Reduction of a 4q35-encoded nuclear envelope protein in muscle differentiation

Cecilia Ostlund, Tinglu Guan, Denise A Figlewicz, Arthur P Hays, Howard J Worman, Larry Gerace, Eric C Schirmer

Research output: Contribution to journalArticlepeer-review


Muscular dystrophy and peripheral neuropathy have been linked to mutations in genes encoding nuclear envelope proteins; however, the molecular mechanisms underlying these disorders remain unresolved. Nuclear envelope protein p19A is a protein of unknown function encoded by a gene at chromosome 4q35. p19A levels are significantly reduced in human muscle as cells differentiate from myoblasts to myotubes; however, its levels are not similarly reduced in all differentiation systems tested. Because 4q35 has been linked to facioscapulohumeral muscular dystrophy (FSHD) and some adjacent genes are reportedly misregulated in the disorder, levels of p19A were analyzed in muscle samples from patients with FSHD. Although p19A was increased in most cases, an absolute correlation was not observed. Nonetheless, p19A downregulation in normal muscle differentiation suggests that in the cases where its gene is inappropriately re-activated it could affect muscle differentiation and contribute to disease pathology.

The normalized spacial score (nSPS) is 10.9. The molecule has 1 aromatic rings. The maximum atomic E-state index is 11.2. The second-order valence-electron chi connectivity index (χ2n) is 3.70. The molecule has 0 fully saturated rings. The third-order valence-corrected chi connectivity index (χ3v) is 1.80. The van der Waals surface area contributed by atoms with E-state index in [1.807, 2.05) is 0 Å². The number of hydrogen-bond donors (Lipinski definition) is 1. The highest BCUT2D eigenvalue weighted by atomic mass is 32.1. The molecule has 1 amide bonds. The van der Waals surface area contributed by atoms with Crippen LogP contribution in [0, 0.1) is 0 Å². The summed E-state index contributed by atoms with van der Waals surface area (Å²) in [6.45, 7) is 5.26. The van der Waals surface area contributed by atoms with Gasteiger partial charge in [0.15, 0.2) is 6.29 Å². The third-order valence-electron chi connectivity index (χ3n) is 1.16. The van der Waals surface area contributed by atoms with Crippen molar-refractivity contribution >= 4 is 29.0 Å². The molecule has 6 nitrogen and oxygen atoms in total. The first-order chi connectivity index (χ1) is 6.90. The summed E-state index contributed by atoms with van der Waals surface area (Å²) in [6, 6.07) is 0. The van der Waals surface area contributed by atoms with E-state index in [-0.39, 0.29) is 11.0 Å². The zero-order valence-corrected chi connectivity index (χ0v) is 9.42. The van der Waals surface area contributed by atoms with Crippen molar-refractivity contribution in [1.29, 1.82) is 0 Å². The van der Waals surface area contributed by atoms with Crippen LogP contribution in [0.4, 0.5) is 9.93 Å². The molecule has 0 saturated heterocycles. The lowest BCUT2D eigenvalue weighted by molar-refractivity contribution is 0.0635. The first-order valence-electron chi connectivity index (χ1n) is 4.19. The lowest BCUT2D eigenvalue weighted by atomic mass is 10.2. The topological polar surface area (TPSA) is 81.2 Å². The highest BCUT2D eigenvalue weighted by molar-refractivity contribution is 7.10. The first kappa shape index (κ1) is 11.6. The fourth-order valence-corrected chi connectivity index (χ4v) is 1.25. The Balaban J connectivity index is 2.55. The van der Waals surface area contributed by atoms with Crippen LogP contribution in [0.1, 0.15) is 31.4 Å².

Original languageEnglish
Pages (from-to)279-83
Number of pages5
JournalBiochemical and Biophysical Research Communications
Issue number2
Publication statusPublished - 2009


  • Amino Acid Sequence
  • Animals
  • Cell Line
  • Chromosomes, Human, Pair 4
  • Down-Regulation
  • Humans
  • Molecular Sequence Data
  • Muscle Development
  • Muscular Dystrophy, Facioscapulohumeral
  • S-Phase Kinase-Associated Proteins


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